Accessible building follows the same pattern: private interests, on their own and in competition with each other, are generally unwilling to make their facilities accessible; action is taken only based on government mandates which apply equally to all competitors. The availability of ANSI Specifications as a voluntary standard had virtually no effect on building access until it was effectively incorporated into law, first through individual legislative action in various states (e.g., Michigan, California, and North Carolina in the early 1980s) and then through federal passage of the ADA (1990).

Sustainability and architecture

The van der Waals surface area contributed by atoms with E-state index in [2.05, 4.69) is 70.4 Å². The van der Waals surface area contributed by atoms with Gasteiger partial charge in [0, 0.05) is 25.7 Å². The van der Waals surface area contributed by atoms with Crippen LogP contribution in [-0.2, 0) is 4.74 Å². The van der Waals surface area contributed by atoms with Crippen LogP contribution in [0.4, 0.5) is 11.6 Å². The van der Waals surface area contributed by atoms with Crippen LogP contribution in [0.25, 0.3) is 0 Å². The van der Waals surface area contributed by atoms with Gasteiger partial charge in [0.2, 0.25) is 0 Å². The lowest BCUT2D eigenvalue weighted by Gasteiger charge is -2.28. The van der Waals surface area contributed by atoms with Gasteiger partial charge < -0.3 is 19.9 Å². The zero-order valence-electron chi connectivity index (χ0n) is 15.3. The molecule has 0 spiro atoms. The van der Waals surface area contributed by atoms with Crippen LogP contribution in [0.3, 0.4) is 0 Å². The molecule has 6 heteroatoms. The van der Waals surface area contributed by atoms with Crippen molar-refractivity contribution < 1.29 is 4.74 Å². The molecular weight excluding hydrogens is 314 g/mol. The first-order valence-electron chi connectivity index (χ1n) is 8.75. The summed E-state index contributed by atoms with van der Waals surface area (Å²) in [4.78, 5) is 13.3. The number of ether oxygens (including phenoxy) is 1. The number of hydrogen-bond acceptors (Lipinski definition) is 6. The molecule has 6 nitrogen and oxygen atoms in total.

Current interest in sustainability builds upon prior movements with different names but similar motives: i.e., to live in harmony with the natural world or, putting it more bluntly, to live without destroying the conditions necessary for continued survival. Clearly, two factors have "energized" and validated the current initiatives in this area: high fuel costs and global warming. The list of related "problems" is much longer, including other instances of human and environmental damage (e.g., poor indoor air quality, threats to endangered species, loss of natural areas such as wetlands, pollution of the air, water, and ground, and so on). As with all such problems, the usual arguments are presented: that individuals, corporations, or governments can be convinced to take action through moral exhortation; and that market forces, driven by competition, render state intervention unnecessary. Two "sustainability" books will be examined in this light. Both attitudes are represented in each book, although the emphasis in each book is markedly different. The Hannover Principles provides only a brief summary of practical strategies and only occasional hints about markets and governmental intervention, but contains a large dose of advice from idealist, moral, and even mystical standpoints. The LEED Reference Guide, on the other hand, is mainly a practical manual with specific advice on how to make sustainable buildings in a market-driven context, although there is also some interest in moral principles, particularly in the discussion of "community."